The Young People's Refuge opened as a crisis centre in Chippendale in 1976. It was linked with Stretch-A-Family. In 1991 it was based in Marrickville and offered 24-hour crisis accommodation to girls aged 13-17. In 2013 it has two refuges in inner-western Sydney and is linked to Detour House, a supported accommodation service that includes drug rehabilitation programmes and refuges. In 2016 Young People's Refuge was renamed The Girls Refuge.
The Young People's Refuge (YPR) was opened in Chippendale as a youth crisis centre on 24 February 1976. It was established as an alternative to the services offered by the State Government and traditional care providers, such as the churches. Initially viewed as a radical alternative, the refuge struggled to obtain funding for its operations. Within a short time of opening, the refuge moved to North Sydney, and also operated in Manly for a while. To combat concerns that the needs of children under sixteen years who were coming to the refuge were not being met, the Stretch-A-Family (SAF) scheme began operating with the placement of some under sixteen year olds in voluntary foster families.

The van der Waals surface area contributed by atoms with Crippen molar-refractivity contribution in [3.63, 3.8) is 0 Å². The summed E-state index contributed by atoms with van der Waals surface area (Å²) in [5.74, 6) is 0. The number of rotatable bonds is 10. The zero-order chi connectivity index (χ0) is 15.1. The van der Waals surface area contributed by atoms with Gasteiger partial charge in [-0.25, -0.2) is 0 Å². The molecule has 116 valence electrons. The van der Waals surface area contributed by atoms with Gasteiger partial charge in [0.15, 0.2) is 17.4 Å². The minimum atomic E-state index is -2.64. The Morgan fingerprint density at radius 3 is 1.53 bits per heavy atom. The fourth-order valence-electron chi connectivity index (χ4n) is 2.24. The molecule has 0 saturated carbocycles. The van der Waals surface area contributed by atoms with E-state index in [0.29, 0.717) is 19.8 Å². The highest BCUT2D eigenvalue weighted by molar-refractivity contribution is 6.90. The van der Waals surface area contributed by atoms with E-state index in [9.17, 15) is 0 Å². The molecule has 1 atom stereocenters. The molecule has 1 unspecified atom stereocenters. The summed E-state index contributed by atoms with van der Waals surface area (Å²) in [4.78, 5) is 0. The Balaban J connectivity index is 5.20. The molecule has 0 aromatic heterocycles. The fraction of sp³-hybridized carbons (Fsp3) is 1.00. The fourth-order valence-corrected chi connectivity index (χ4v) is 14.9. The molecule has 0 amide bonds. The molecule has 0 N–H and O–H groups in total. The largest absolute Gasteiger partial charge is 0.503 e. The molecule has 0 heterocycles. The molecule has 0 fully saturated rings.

At the end of 1984, SAF and YPR agreed to a mutual separation. YPR moved to separate premises and still operates as a crisis refuge for young women. SAF continued to operate as a professional fostering agency for adolescents.
In 2003 the management of Young People's Refuge was taken over by Detour House. In 2016 Young People's Refuge was renamed The Girl's Refuge. The services provided by The Girl's Refuge in 2018 include short term accommodation (up to three months) for up to eight young women who are homeless or at risk of homelessness, as well as support to young women and families living independently. Priority is given to girls who are aged 13-15 and young women from Aboriginal or culturally and linguistically diverse backgrounds.
Sources used to compile this entry: Lack, Mark, 'Young People's Refuge faces closure', Green Left Weekly, 13 November 1991, http://www.greenleft.org.au/node/285; Thinee, Kristy and Bradford, Tracy, Connecting Kin: Guide to Records, A guide to help people separated from their families search for their records [completed in 1998], New South Wales Department of Community Services, Sydney, New South Wales, 1998, http://nma.gov.au/blogs/inside/files/2011/02/connectkin_guide1.pdf.
Prepared by: Melissa Downing and Naomi Parry
Created: 21 March 2011, Last modified: 13 November 2018